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Form rendering

Ultimately, the goal is to make the form visible on the frontend. This can be achieved in various ways and depends on the driver behind the form. In the case of the checkout, forms will often be powered by Magewire.

Forms consist of different elements, each of which can be rendered independently. This means that each element and each field has its own template, with fields automatically defaulting to the "text" renderer.

Below, we explain the entire process in detail.


The checkout contains a wrapper component called Main and all components that can contain forms are housed within it. These forms consist of elements and fields and, given the previous statement, the checkout can only render the elements and fields that fall within the Main component.

Elements and fields each have their own renderer. For elements, this is typically Hyva\Checkout\Model\Form\EntityFormElement\Renderer\Element, and for fields, it's Hyva\Checkout\Model\Form\EntityField\EntityFieldRenderer. It is also possible to define a custom renderer for each element or field, but we won't delve into that here.

A renderer can be accessed within a PHTML file using the getRenderer() function. We can render the element itself using a chained function render() that expects an instance of the element itself. A shortcut for this is $element->render(), which automatically performs this for you.

<?php foreach ($form->getElements() as $element): ?>
    <?= /* @noEscape */ $element->render() ?>
<?php endforeach ?>

The renderer object is important because, in addition to rendering the element or field itself, it can also be used within the template to render so-called "accessories".

Layout XML


Everything comes together under a Magento concept that you should be familiar with: Layout XML. It is therefore important to understand how both elements, fields, and accessories can be rendered.

In addition to the layout handle hyva_checkout_components, an additional handle is also loaded in the form of hyva_checkout_form_elements. The latter is responsible for assigning templates to form elements and therefore the entity-form.field-renderers and entity-form.element-renderers blocks are made available. These two blocks will be searched by the renderer for a matching child block alias.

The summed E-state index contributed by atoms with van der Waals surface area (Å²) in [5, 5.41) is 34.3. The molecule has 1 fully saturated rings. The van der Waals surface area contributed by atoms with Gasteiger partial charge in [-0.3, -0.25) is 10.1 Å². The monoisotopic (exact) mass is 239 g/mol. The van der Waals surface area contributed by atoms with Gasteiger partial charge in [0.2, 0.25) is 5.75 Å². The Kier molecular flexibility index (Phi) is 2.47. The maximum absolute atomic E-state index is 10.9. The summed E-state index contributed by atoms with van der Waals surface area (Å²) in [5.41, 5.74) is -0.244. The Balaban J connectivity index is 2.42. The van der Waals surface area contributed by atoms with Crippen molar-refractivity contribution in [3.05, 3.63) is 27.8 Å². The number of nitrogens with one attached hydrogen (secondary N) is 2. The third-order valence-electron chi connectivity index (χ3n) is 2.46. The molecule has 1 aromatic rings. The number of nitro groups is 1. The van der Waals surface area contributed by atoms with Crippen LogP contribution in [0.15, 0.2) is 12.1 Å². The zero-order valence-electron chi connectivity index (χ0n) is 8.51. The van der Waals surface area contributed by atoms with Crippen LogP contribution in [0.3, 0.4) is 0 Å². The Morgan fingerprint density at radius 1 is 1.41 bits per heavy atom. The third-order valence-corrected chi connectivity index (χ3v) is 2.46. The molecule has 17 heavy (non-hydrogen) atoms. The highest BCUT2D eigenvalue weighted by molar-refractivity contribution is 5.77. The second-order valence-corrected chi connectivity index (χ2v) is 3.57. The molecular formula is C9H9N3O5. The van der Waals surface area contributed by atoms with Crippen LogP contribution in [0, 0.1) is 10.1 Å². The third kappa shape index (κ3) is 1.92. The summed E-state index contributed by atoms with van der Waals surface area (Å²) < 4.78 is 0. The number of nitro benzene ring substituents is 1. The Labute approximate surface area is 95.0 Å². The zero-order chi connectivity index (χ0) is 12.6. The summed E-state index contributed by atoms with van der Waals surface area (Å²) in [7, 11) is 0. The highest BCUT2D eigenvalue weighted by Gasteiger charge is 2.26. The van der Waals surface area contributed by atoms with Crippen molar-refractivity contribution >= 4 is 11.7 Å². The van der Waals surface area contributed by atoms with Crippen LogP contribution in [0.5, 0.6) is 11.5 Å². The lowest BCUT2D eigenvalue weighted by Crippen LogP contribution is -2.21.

The element renderer will, by default, search for the following block aliases in entity-form.element-renderers:

Level Alias Since
2 {form_namespace}.{element_id} 1.1.0
1 {element_id} 1.1.0

Which in the case of a "banner" example could look like:


Where we bind it to a specific template like:

<!-- File: view/frontend/layout/hyva_checkout_form_elements.xml -->

<block name="entity-form.element-renderers">
    <block name="form-element.promotion-banner"

Block (element) aliases

As you can see, the element renderer is looking for two specific aliases: {form_namespace}.{element_id} and {}. Which of these aliases to choose depends on the situation and the uniqueness of the element ID.

In particular cases, you can imagine a global component renderer that may be used in multiple forms. In such scenarios, it may be the case that for one of those forms, the element should behave the same, but the HTML should differ. This means creating a template to serve as a generic base, and make a copy of it to apply modifications for the form-specific version.


The field renderer will search for a wider range of block aliases in entity-form.field-renderers:

Level Alias Since
7 {form_namespace}.{field_id}.{input_type} 1.1.0
6 {form_namespace}.{field_id} 1.1.0
5 {field_id}.{input_type} 1.1.0
4 {field_id} 1.1.0
3 {form_namespace}.{input_type} 1.1.0
2 {input_type} 1.1.0
1 text 1.1.0

Due to this fallback mechanism, every field will eventually default to a text type renderer, which inherently includes a template.

<block name="form-field.text" as="text" template="Hyva_Checkout::form/field/text.phtml"/>

Hyvä Checkout also offers default templates for the most common input types such as select, checkbox, hidden, and password.


Accessories are helper templates that can be utilized across multiple elements or fields and shouldn't necessarily have a direct relationship with the component itself. However, in some cases, this may depend on the accessory name itself.